Tony Da certainly had a rich colorist sensibility along with a great sense of design.
|About the Artist||
Appreciation of Tony Da's (1940 - 2008) contribution to the realms of both pottery and painting requires acknowledgement of his lineage. With Marie and Julian Martinez as grandparents who, in tandem with one another, changed the appearance of San Ildefonso pottery traditions; and Tony's father, Popovi Da, who introduced inset stones in his pottery and a sienna coloration --- typically with black or red surfaces. The risks his father took in double-firing (required to achieve a two-tone coloration) may have inspired Da to take risks all the same (no pressure!) ...
In 1967 the “Three Generations” exhibition took place in Washington, DC showcasing the work of Maria Martinez, her son Popovi Da and Tony Da.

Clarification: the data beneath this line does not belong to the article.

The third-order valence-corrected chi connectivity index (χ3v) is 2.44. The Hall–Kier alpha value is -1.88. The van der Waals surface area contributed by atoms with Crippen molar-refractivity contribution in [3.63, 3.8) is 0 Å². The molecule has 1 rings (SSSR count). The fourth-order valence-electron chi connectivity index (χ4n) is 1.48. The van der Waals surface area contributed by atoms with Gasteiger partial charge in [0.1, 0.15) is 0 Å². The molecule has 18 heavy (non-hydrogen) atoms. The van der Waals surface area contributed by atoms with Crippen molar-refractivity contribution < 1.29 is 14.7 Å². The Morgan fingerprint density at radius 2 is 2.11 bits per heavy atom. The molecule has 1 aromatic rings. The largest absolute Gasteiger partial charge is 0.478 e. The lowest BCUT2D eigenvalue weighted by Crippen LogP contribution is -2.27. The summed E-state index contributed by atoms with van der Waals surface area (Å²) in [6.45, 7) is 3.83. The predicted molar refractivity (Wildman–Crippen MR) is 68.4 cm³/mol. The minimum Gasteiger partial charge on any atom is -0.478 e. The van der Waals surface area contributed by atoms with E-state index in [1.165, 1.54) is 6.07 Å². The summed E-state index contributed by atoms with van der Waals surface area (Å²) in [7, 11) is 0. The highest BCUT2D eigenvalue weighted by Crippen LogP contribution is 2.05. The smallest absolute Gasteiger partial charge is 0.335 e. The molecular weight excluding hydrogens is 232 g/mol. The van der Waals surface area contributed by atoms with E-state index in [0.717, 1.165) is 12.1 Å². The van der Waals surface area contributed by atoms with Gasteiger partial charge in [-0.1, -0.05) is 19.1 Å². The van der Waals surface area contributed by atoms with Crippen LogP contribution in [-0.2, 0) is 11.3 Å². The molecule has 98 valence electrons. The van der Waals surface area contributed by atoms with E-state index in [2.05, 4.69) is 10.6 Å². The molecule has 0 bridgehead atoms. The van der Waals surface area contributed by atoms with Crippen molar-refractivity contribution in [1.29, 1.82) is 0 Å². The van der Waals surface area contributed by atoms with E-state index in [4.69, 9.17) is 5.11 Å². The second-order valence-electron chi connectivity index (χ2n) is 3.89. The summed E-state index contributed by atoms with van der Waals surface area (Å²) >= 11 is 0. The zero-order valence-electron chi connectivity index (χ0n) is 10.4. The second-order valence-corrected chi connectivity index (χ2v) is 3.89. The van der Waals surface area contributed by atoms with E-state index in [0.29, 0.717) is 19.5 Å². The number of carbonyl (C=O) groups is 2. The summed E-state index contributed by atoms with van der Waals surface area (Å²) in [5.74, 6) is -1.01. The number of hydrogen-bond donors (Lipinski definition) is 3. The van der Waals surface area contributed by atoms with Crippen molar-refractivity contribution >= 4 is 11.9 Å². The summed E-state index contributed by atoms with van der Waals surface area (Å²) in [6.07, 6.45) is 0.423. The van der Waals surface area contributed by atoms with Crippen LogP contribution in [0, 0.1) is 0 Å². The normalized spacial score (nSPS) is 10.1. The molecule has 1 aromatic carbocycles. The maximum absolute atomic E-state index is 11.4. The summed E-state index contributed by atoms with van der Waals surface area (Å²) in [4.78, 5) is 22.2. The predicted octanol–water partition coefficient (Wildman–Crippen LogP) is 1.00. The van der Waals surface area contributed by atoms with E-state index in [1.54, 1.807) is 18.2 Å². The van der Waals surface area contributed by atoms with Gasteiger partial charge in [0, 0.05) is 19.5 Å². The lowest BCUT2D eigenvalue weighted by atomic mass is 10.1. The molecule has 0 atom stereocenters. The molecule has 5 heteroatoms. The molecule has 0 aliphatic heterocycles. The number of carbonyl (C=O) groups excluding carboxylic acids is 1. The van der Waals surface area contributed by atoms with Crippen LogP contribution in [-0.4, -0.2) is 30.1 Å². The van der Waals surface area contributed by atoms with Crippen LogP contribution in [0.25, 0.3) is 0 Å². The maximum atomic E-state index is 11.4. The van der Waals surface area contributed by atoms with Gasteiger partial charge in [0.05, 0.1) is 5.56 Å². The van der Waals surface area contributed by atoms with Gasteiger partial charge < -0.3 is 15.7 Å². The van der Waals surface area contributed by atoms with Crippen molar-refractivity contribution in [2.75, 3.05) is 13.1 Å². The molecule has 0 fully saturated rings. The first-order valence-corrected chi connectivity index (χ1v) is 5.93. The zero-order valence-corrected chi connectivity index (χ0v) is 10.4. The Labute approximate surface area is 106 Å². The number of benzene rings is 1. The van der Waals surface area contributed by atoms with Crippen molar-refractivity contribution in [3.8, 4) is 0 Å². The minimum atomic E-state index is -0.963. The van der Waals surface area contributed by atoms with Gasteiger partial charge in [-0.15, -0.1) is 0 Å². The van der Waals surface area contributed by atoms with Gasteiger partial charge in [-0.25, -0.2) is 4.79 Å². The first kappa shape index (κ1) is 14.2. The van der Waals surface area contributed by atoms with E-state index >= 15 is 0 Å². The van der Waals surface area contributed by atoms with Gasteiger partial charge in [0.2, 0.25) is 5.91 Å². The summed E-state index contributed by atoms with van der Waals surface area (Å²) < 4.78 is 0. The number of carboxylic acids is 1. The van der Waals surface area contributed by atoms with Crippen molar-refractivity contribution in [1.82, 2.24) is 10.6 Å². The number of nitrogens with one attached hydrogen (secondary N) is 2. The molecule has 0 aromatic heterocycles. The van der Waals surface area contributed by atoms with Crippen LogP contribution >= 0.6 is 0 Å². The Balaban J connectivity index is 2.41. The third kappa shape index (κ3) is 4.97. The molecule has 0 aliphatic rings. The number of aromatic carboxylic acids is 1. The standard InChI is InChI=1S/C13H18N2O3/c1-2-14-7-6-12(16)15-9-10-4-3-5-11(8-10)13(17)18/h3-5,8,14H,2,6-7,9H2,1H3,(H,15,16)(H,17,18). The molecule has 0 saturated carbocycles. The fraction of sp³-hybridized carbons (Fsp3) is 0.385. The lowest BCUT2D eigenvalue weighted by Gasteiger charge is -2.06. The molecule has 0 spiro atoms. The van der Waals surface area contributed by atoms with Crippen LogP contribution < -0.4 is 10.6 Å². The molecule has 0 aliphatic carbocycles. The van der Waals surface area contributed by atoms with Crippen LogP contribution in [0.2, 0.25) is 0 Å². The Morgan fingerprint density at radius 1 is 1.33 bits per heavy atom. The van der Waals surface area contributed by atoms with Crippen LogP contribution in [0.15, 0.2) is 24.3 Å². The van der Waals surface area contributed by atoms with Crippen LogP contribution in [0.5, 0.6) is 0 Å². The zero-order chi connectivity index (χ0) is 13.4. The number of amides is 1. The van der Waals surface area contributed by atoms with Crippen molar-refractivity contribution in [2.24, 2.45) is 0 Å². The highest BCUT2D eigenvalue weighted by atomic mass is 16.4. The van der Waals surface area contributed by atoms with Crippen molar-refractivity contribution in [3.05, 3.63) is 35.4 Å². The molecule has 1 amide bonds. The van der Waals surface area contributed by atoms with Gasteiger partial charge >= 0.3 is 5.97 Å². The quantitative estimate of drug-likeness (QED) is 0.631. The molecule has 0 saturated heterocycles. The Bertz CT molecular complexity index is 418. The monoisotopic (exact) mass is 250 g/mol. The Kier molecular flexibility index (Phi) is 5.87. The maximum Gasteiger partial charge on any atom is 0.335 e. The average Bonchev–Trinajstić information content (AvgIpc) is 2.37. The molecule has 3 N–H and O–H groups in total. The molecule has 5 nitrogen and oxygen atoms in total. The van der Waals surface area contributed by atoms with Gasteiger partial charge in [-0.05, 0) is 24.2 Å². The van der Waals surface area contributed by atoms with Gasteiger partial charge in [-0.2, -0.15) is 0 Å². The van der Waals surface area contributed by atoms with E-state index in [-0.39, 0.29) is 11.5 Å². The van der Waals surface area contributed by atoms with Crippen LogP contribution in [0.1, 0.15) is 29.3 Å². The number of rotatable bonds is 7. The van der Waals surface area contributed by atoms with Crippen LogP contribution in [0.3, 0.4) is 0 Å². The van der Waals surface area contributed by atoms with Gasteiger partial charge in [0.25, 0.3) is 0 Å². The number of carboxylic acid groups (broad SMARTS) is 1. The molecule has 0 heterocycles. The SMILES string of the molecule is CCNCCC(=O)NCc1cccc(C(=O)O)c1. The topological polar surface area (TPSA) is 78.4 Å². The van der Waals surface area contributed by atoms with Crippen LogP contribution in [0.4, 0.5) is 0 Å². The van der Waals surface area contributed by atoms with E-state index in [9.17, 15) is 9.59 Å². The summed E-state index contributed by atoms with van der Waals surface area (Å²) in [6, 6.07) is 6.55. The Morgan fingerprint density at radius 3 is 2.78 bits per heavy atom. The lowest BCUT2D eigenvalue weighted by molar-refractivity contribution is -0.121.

A perfectionist as well as an innovator, Tony Da would not hesitate to destroy anything that fell short of his high standards. Dyslexic, his visual acuity was clearly unharmed. Initially he worked with pen and ink (and some watercolors), shifting to casein (a water-based paint combined with milk) and then finally acrylic paint on both board and canvas.
Mimbres designs remained a feature of both his two and three dimensional artistic output during the last two decades of Da’s life. Abstraction became another aspect of the artist’s production. One of the most striking Tony Da paintings (located in the James Bialac collection) embraces Da’s sophisticated use of abstraction in a painting employing overlapping geometric kachina-inspired faces. While this painting influenced two decades of painters who came after this composition dated 1964, Tony credited his first introduction to “the realm of abstraction through a one-man show by Sioux artist Oscar Howe in Santa Fe”.
|Medium||Casein on paper|
|Sight size||7" height X 12" width|
|Signed||"TDA '87" at viewer's lower right|
|Date of creation||1987|
|Condition||Excellent, as appeared framed, glazed|